“I’m allergic to dental floss,” sounds like a joke or maybe a weak excuse to your hygienist about why you haven’t followed their home care advice. But some people actually may be, according to a recent paper in the Journal of the American Dental Association.
The paper presents four cases of periodontal (gum disease) patients who had not experienced any improvement despite extensive treatment. When tissue samples were analyzed, researchers found a wealth of plasma cells, which are often seen in allergic reactions.
The authors suspected it might have something to do with the waxed or coated floss that the patients were using, so they advised them to switch interdental cleaning methods. Lo and behold, their gums improved remarkably.
“It’s not clear what ingredient might be behind the reactions,” CTV News reported.
Dental floss manufacturers are not obligated to list their ingredients, so they can change. [Lead author Dr. Anastasia] Cholakis says she and her team were not able to get floss manufacturers to reveal the chemicals they use in their floss coatings.
One type of chemical we do know is used in some brands of coated floss is PFAS, a class of “forever chemicals” known to interfere with our hormones, decrease fertility, increase developmental delays, and increase some cancers, among other effects. A recent analysis found that one-third of all products tested contained PFAS, including the ubiquitous Oral-B Glide, which had 248,900 ppm, or nearly 25 percent PFAS.
The good thing is that when it comes to cleaning between your teeth and at the gumline, floss isn’t the only option available, only the most familiar. Alternatives include
- Interdental brushes.
- Rubberpiks/rubber tips.
- Oral irrigators (such as Waterpik).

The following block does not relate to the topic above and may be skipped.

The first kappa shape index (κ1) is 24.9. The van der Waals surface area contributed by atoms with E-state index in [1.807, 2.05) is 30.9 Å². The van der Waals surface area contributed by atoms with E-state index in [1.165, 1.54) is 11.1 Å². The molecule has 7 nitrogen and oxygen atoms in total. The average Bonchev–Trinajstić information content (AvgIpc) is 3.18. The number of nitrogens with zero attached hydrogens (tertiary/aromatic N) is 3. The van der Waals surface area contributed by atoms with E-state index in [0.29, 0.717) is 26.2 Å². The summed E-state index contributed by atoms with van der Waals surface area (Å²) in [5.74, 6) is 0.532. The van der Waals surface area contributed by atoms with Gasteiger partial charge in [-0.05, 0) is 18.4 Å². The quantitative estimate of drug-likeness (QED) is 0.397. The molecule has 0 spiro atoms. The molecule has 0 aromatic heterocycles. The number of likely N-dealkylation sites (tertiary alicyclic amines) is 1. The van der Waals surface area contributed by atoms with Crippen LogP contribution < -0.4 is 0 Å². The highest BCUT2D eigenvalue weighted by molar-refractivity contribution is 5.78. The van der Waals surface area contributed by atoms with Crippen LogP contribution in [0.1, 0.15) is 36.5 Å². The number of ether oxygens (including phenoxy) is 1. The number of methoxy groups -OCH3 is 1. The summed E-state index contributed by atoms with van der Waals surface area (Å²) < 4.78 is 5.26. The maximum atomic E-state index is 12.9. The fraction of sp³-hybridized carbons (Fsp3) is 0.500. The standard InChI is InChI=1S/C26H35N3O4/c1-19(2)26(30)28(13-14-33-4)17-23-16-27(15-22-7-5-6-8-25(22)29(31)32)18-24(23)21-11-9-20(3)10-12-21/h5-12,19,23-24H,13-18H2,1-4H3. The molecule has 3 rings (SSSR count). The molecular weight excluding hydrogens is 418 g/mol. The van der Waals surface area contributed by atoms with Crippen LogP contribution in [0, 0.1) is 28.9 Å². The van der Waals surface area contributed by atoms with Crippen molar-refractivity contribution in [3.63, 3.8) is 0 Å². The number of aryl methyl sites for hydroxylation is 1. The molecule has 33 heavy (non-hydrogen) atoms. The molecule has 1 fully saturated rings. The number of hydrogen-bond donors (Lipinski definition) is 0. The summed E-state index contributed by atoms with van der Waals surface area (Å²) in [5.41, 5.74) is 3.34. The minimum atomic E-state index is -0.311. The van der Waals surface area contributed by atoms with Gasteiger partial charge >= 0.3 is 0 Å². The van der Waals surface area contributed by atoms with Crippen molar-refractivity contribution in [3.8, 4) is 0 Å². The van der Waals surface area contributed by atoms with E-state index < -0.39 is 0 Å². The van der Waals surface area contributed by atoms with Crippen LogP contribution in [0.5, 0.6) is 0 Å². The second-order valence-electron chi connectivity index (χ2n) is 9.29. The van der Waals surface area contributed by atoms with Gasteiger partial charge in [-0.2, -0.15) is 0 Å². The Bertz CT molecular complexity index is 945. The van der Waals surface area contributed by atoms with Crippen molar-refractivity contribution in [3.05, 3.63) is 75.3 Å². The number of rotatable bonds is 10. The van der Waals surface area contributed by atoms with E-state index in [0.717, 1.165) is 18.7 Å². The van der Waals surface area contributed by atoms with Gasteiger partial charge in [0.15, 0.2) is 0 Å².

- Wooden sticks/dental sticks.
Of these, interdental brushes are supported by the most evidence, which suggests they’re as good as (and possibly even better than) conventional floss for controlling plaque and maintaining healthy gums. Oral irrigators also have a good track record of maintaining healthy gums but may not be as effective for plaque control. On the other hand, irrigators are great for flushing the periodontal pockets around each tooth, where harmful bacteria and other pathogens like to hang out.
You can even add botanicals to the water, such as the Dental Herb Company’s Under the Gums Irrigant, for a little extra antimicrobial boost as you clean.
But if you like to keep it old school and opt for floss, do seek out teflon-free brands. Some, such as RiseWell, even include hydroxyapatite, which is the main component in tooth enamel. Using toothpaste and floss with this mineral can help support the ongoing natural remineralization of your teeth.
The main thing, though, is to make sure that you’re cleaning interdentally at least once a day in addition to brushing twice. Without it, you’re leaving about 40% of your teeth untouched. And, frankly, that’s kind of gross.